Dynamic Regulation of Synaptic Transmission onto Serotonin Neurons by Antidepressants

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Title: Dynamic Regulation of Synaptic Transmission onto Serotonin Neurons by Antidepressants
Authors: Geddes, Sean D
Date: 2012
Abstract: Antidepressants are generally believed to exert their clinical efficacy by enhancing 5-HT transmission. Interestingly, sustained administration of selective serotonin (5-HT) reuptake inhibitors (SSRIs) strongly suppresses in the first few days the firing activity of 5-HT neurons in the dorsal raphe nucleus (DRN), thereby severely hampering the increase of 5-HT in target regions. Remarkably, the firing activity of 5-HT neurons gradually recovers over the time course of treatment and this recovery is believed to be accounted for by the desensitization of 5-HT1A somatodendritic autoreceptors. Here, we sought to investigate whether additional mechanisms might contribute to the dynamic regulation of excitability of 5-HT neurons during the course of SSRI treatments. Borrowing from the well-described homeostatic strengthening of glutamatergic synapses onto cortical pyramidal neurons following prolonged periods of inactivity, we hypothesized that a similar homeostatic-like regulation of synaptic strength might be operant on 5-HT cells during an SSRI treatment. To test this possibility, we used whole-cell electrophysiological recordings on acute midbrain slices to monitor glutamatergic synapses onto 5-HT neurons. We found that a two-day treatment with the SSRI citalopram induced a robust reduction in both the amplitude and frequency of AMPAR-mediated mEPSCs. We also show that this depression in synaptic strength, induced by an SSRI, is transient since excitatory drive onto 5-HT neurons was enhanced by 7 days of treatments. Altogether, these results document a dynamic regulation of glutamatergic synaptic transmission during the time course of a prolonged treatment with an SSRI. Further elucidation of the cellular and molecular mechanisms driving this synaptic plasticity might identify novel pharmacological target to shorten the delay of antidepressant action.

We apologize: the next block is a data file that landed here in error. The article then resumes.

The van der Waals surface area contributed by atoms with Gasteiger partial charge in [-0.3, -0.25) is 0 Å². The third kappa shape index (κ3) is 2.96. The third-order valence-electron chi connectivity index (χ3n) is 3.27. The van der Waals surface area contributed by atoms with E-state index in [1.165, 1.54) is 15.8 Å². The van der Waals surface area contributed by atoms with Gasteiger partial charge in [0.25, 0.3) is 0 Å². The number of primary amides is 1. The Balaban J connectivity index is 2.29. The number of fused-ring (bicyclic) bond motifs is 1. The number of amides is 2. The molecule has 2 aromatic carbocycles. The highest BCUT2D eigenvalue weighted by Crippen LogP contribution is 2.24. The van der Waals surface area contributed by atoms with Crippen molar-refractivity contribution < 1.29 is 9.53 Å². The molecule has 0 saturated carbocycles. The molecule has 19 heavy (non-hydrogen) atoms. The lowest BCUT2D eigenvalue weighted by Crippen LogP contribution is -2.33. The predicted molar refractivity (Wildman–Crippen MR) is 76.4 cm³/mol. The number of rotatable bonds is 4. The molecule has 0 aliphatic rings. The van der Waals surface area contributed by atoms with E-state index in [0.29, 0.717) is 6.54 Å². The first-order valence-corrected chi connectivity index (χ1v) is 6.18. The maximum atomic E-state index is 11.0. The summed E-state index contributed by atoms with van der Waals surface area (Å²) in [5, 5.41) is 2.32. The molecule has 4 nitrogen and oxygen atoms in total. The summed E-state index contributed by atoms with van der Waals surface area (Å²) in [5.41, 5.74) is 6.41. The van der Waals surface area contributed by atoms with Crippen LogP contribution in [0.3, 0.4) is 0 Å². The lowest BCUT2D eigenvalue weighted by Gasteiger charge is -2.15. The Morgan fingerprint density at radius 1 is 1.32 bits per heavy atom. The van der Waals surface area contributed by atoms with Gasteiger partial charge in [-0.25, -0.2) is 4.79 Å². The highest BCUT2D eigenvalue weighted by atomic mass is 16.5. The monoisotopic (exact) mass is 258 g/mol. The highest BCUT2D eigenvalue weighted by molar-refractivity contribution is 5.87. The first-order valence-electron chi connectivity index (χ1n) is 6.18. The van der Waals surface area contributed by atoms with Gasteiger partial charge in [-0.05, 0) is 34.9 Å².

URL: http://hdl.handle.net/10393/23532
http://dx.doi.org/10.20381/ruor-6221
CollectionThèses, 2011 - // Theses, 2011 -
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